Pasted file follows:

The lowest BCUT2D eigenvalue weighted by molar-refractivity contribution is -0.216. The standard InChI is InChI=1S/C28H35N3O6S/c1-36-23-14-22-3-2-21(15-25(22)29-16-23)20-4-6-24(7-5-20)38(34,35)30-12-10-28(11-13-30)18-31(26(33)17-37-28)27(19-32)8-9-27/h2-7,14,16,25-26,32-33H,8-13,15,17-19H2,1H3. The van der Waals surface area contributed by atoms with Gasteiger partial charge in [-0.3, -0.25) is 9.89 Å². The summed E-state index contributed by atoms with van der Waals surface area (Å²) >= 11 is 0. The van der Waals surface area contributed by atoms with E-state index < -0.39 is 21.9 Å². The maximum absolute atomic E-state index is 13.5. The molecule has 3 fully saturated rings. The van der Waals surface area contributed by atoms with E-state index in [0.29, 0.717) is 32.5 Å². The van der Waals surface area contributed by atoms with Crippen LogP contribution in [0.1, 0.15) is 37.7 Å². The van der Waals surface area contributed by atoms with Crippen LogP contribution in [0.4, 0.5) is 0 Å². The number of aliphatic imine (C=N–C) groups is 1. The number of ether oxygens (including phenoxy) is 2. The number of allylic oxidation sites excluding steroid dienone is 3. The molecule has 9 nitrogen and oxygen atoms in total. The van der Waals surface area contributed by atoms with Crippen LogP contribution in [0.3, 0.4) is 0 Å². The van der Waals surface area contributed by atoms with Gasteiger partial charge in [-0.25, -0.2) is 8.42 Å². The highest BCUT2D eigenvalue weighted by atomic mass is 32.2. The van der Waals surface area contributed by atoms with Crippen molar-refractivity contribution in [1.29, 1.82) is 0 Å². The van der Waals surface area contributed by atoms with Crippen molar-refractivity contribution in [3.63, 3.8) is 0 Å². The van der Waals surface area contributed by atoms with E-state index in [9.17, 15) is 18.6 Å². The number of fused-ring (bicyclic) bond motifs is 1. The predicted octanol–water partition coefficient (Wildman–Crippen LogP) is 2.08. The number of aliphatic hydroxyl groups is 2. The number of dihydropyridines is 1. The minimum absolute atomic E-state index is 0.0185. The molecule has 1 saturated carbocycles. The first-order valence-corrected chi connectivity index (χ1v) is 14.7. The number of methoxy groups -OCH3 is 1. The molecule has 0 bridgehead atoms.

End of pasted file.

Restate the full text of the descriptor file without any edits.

The lowest BCUT2D eigenvalue weighted by molar-refractivity contribution is -0.216. The standard InChI is InChI=1S/C28H35N3O6S/c1-36-23-14-22-3-2-21(15-25(22)29-16-23)20-4-6-24(7-5-20)38(34,35)30-12-10-28(11-13-30)18-31(26(33)17-37-28)27(19-32)8-9-27/h2-7,14,16,25-26,32-33H,8-13,15,17-19H2,1H3. The van der Waals surface area contributed by atoms with Gasteiger partial charge in [-0.3, -0.25) is 9.89 Å². The summed E-state index contributed by atoms with van der Waals surface area (Å²) >= 11 is 0. The van der Waals surface area contributed by atoms with E-state index < -0.39 is 21.9 Å². The maximum absolute atomic E-state index is 13.5. The molecule has 3 fully saturated rings. The van der Waals surface area contributed by atoms with E-state index in [0.29, 0.717) is 32.5 Å². The van der Waals surface area contributed by atoms with Crippen LogP contribution in [0.1, 0.15) is 37.7 Å². The van der Waals surface area contributed by atoms with Crippen LogP contribution in [0.4, 0.5) is 0 Å². The number of aliphatic imine (C=N–C) groups is 1. The number of ether oxygens (including phenoxy) is 2. The number of allylic oxidation sites excluding steroid dienone is 3. The molecule has 9 nitrogen and oxygen atoms in total. The van der Waals surface area contributed by atoms with Crippen LogP contribution in [0.3, 0.4) is 0 Å². The van der Waals surface area contributed by atoms with Gasteiger partial charge in [-0.25, -0.2) is 8.42 Å². The highest BCUT2D eigenvalue weighted by atomic mass is 32.2. The van der Waals surface area contributed by atoms with Crippen molar-refractivity contribution in [1.29, 1.82) is 0 Å². The van der Waals surface area contributed by atoms with Crippen molar-refractivity contribution in [3.63, 3.8) is 0 Å². The van der Waals surface area contributed by atoms with E-state index in [9.17, 15) is 18.6 Å². The number of fused-ring (bicyclic) bond motifs is 1. The predicted octanol–water partition coefficient (Wildman–Crippen LogP) is 2.08. The number of aliphatic hydroxyl groups is 2. The number of dihydropyridines is 1. The minimum absolute atomic E-state index is 0.0185. The molecule has 1 saturated carbocycles. The first-order valence-corrected chi connectivity index (χ1v) is 14.7. The number of methoxy groups -OCH3 is 1. The molecule has 0 bridgehead atoms.